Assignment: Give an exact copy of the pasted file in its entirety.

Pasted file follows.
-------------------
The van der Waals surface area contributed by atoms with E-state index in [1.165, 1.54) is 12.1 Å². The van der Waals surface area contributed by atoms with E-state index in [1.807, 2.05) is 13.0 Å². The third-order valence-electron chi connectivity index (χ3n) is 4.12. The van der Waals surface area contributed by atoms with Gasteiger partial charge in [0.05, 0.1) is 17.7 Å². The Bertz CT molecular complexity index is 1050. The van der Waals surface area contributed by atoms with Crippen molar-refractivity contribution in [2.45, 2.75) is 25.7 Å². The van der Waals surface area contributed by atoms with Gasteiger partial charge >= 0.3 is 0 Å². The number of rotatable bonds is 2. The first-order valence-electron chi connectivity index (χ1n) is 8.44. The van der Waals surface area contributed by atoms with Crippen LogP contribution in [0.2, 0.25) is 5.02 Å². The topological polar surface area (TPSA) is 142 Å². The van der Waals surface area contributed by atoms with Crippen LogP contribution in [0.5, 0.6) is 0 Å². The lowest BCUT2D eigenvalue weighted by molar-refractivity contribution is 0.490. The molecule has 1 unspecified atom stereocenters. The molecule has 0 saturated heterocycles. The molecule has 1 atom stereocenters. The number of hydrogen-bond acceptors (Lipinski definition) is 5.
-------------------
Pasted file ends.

The van der Waals surface area contributed by atoms with E-state index in [1.165, 1.54) is 12.1 Å². The van der Waals surface area contributed by atoms with E-state index in [1.807, 2.05) is 13.0 Å². The third-order valence-electron chi connectivity index (χ3n) is 4.12. The van der Waals surface area contributed by atoms with Gasteiger partial charge in [0.05, 0.1) is 17.7 Å². The Bertz CT molecular complexity index is 1050. The van der Waals surface area contributed by atoms with Crippen molar-refractivity contribution in [2.45, 2.75) is 25.7 Å². The van der Waals surface area contributed by atoms with Gasteiger partial charge >= 0.3 is 0 Å². The number of rotatable bonds is 2. The first-order valence-electron chi connectivity index (χ1n) is 8.44. The van der Waals surface area contributed by atoms with Crippen LogP contribution in [0.2, 0.25) is 5.02 Å². The topological polar surface area (TPSA) is 142 Å². The van der Waals surface area contributed by atoms with Crippen LogP contribution in [0.5, 0.6) is 0 Å². The lowest BCUT2D eigenvalue weighted by molar-refractivity contribution is 0.490. The molecule has 1 unspecified atom stereocenters. The molecule has 0 saturated heterocycles. The molecule has 1 atom stereocenters. The number of hydrogen-bond acceptors (Lipinski definition) is 5.